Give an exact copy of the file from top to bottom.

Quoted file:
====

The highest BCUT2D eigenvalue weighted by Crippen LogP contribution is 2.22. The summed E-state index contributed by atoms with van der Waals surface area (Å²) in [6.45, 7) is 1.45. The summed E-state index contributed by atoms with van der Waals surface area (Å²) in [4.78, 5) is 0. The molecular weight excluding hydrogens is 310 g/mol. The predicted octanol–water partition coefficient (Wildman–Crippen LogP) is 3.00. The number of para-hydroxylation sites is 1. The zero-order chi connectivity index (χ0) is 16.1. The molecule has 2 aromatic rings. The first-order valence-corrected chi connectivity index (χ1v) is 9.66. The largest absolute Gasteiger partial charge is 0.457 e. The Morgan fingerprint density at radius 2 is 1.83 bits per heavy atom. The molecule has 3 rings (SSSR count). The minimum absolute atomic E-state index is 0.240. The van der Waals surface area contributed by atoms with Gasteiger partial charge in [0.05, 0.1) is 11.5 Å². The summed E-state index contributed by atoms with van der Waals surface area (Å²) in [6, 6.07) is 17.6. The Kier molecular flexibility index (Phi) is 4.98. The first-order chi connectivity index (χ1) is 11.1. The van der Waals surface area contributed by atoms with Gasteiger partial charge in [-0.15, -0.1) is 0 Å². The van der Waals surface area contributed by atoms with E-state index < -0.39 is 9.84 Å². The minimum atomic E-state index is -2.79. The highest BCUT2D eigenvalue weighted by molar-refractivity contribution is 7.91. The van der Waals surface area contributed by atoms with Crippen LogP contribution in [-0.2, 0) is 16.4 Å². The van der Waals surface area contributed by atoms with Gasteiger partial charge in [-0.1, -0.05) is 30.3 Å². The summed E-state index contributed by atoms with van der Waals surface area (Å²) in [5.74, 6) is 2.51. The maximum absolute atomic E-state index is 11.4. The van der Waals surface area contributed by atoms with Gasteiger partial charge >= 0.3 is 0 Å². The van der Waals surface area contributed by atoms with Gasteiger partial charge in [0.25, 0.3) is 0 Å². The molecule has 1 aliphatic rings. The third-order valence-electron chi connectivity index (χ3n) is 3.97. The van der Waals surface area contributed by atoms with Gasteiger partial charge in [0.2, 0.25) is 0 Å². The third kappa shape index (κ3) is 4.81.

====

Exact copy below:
The highest BCUT2D eigenvalue weighted by Crippen LogP contribution is 2.22. The summed E-state index contributed by atoms with van der Waals surface area (Å²) in [6.45, 7) is 1.45. The summed E-state index contributed by atoms with van der Waals surface area (Å²) in [4.78, 5) is 0. The molecular weight excluding hydrogens is 310 g/mol. The predicted octanol–water partition coefficient (Wildman–Crippen LogP) is 3.00. The number of para-hydroxylation sites is 1. The zero-order chi connectivity index (χ0) is 16.1. The molecule has 2 aromatic rings. The first-order valence-corrected chi connectivity index (χ1v) is 9.66. The largest absolute Gasteiger partial charge is 0.457 e. The Morgan fingerprint density at radius 2 is 1.83 bits per heavy atom. The molecule has 3 rings (SSSR count). The minimum absolute atomic E-state index is 0.240. The van der Waals surface area contributed by atoms with Gasteiger partial charge in [0.05, 0.1) is 11.5 Å². The summed E-state index contributed by atoms with van der Waals surface area (Å²) in [6, 6.07) is 17.6. The Kier molecular flexibility index (Phi) is 4.98. The first-order chi connectivity index (χ1) is 11.1. The van der Waals surface area contributed by atoms with Gasteiger partial charge in [-0.15, -0.1) is 0 Å². The van der Waals surface area contributed by atoms with E-state index < -0.39 is 9.84 Å². The minimum atomic E-state index is -2.79. The highest BCUT2D eigenvalue weighted by molar-refractivity contribution is 7.91. The van der Waals surface area contributed by atoms with Crippen LogP contribution in [-0.2, 0) is 16.4 Å². The van der Waals surface area contributed by atoms with Gasteiger partial charge in [-0.1, -0.05) is 30.3 Å². The summed E-state index contributed by atoms with van der Waals surface area (Å²) in [5.74, 6) is 2.51. The maximum absolute atomic E-state index is 11.4. The van der Waals surface area contributed by atoms with Gasteiger partial charge >= 0.3 is 0 Å². The van der Waals surface area contributed by atoms with Gasteiger partial charge in [0.25, 0.3) is 0 Å². The molecule has 1 aliphatic rings. The third-order valence-electron chi connectivity index (χ3n) is 3.97. The van der Waals surface area contributed by atoms with Gasteiger partial charge in [0.2, 0.25) is 0 Å². The third kappa shape index (κ3) is 4.81.